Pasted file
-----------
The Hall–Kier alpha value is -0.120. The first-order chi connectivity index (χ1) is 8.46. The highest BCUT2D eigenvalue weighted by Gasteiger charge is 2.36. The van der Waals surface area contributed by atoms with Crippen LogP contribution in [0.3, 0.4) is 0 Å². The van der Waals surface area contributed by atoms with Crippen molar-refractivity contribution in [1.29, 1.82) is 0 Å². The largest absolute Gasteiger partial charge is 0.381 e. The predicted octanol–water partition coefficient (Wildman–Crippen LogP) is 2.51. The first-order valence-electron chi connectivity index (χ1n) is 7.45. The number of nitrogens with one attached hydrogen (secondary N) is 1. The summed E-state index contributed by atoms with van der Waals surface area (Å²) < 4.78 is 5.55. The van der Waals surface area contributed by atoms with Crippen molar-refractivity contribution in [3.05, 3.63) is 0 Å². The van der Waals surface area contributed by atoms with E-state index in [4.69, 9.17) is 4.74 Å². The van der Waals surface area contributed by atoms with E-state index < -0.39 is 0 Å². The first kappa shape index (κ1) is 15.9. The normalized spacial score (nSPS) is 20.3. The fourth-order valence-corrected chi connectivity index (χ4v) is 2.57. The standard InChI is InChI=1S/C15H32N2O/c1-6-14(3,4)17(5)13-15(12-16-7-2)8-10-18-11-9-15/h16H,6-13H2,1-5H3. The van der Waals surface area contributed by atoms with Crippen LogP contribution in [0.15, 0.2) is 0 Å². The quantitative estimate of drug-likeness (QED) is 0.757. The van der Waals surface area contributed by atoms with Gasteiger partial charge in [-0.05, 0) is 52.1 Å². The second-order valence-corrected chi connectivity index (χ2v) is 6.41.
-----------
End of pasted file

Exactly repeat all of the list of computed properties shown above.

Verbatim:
The Hall–Kier alpha value is -0.120. The first-order chi connectivity index (χ1) is 8.46. The highest BCUT2D eigenvalue weighted by Gasteiger charge is 2.36. The van der Waals surface area contributed by atoms with Crippen LogP contribution in [0.3, 0.4) is 0 Å². The van der Waals surface area contributed by atoms with Crippen molar-refractivity contribution in [1.29, 1.82) is 0 Å². The largest absolute Gasteiger partial charge is 0.381 e. The predicted octanol–water partition coefficient (Wildman–Crippen LogP) is 2.51. The first-order valence-electron chi connectivity index (χ1n) is 7.45. The number of nitrogens with one attached hydrogen (secondary N) is 1. The summed E-state index contributed by atoms with van der Waals surface area (Å²) < 4.78 is 5.55. The van der Waals surface area contributed by atoms with Crippen molar-refractivity contribution in [3.05, 3.63) is 0 Å². The van der Waals surface area contributed by atoms with E-state index in [4.69, 9.17) is 4.74 Å². The van der Waals surface area contributed by atoms with E-state index < -0.39 is 0 Å². The first kappa shape index (κ1) is 15.9. The normalized spacial score (nSPS) is 20.3. The fourth-order valence-corrected chi connectivity index (χ4v) is 2.57. The standard InChI is InChI=1S/C15H32N2O/c1-6-14(3,4)17(5)13-15(12-16-7-2)8-10-18-11-9-15/h16H,6-13H2,1-5H3. The van der Waals surface area contributed by atoms with Crippen LogP contribution in [0.15, 0.2) is 0 Å². The quantitative estimate of drug-likeness (QED) is 0.757. The van der Waals surface area contributed by atoms with Gasteiger partial charge in [-0.05, 0) is 52.1 Å². The second-order valence-corrected chi connectivity index (χ2v) is 6.41.